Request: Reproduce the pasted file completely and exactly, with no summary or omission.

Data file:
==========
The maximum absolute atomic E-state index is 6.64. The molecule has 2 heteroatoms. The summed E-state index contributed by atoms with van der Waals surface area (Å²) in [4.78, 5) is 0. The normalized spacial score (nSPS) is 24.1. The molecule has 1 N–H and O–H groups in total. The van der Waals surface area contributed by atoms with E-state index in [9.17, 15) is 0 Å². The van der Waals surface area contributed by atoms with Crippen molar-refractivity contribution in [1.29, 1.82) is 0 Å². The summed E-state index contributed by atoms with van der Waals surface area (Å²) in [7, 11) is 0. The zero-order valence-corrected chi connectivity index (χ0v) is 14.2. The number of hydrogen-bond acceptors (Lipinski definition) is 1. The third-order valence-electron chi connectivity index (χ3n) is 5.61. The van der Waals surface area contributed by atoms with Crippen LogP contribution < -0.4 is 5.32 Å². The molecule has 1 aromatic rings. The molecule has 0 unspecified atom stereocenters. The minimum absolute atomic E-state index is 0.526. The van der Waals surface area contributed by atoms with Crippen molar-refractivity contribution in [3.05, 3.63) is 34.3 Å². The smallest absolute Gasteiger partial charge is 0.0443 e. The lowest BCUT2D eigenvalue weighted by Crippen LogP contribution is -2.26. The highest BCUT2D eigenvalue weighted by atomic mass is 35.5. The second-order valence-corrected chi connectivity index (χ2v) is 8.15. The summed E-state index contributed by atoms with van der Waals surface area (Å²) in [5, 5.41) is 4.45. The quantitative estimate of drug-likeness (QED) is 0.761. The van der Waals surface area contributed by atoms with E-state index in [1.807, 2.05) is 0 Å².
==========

The maximum absolute atomic E-state index is 6.64. The molecule has 2 heteroatoms. The summed E-state index contributed by atoms with van der Waals surface area (Å²) in [4.78, 5) is 0. The normalized spacial score (nSPS) is 24.1. The molecule has 1 N–H and O–H groups in total. The van der Waals surface area contributed by atoms with E-state index in [9.17, 15) is 0 Å². The van der Waals surface area contributed by atoms with Crippen molar-refractivity contribution in [1.29, 1.82) is 0 Å². The summed E-state index contributed by atoms with van der Waals surface area (Å²) in [7, 11) is 0. The zero-order valence-corrected chi connectivity index (χ0v) is 14.2. The number of hydrogen-bond acceptors (Lipinski definition) is 1. The third-order valence-electron chi connectivity index (χ3n) is 5.61. The van der Waals surface area contributed by atoms with Crippen LogP contribution < -0.4 is 5.32 Å². The molecule has 1 aromatic rings. The molecule has 0 unspecified atom stereocenters. The minimum absolute atomic E-state index is 0.526. The van der Waals surface area contributed by atoms with Crippen molar-refractivity contribution in [3.05, 3.63) is 34.3 Å². The smallest absolute Gasteiger partial charge is 0.0443 e. The lowest BCUT2D eigenvalue weighted by Crippen LogP contribution is -2.26. The highest BCUT2D eigenvalue weighted by atomic mass is 35.5. The second-order valence-corrected chi connectivity index (χ2v) is 8.15. The summed E-state index contributed by atoms with van der Waals surface area (Å²) in [5, 5.41) is 4.45. The quantitative estimate of drug-likeness (QED) is 0.761. The van der Waals surface area contributed by atoms with E-state index in [1.807, 2.05) is 0 Å².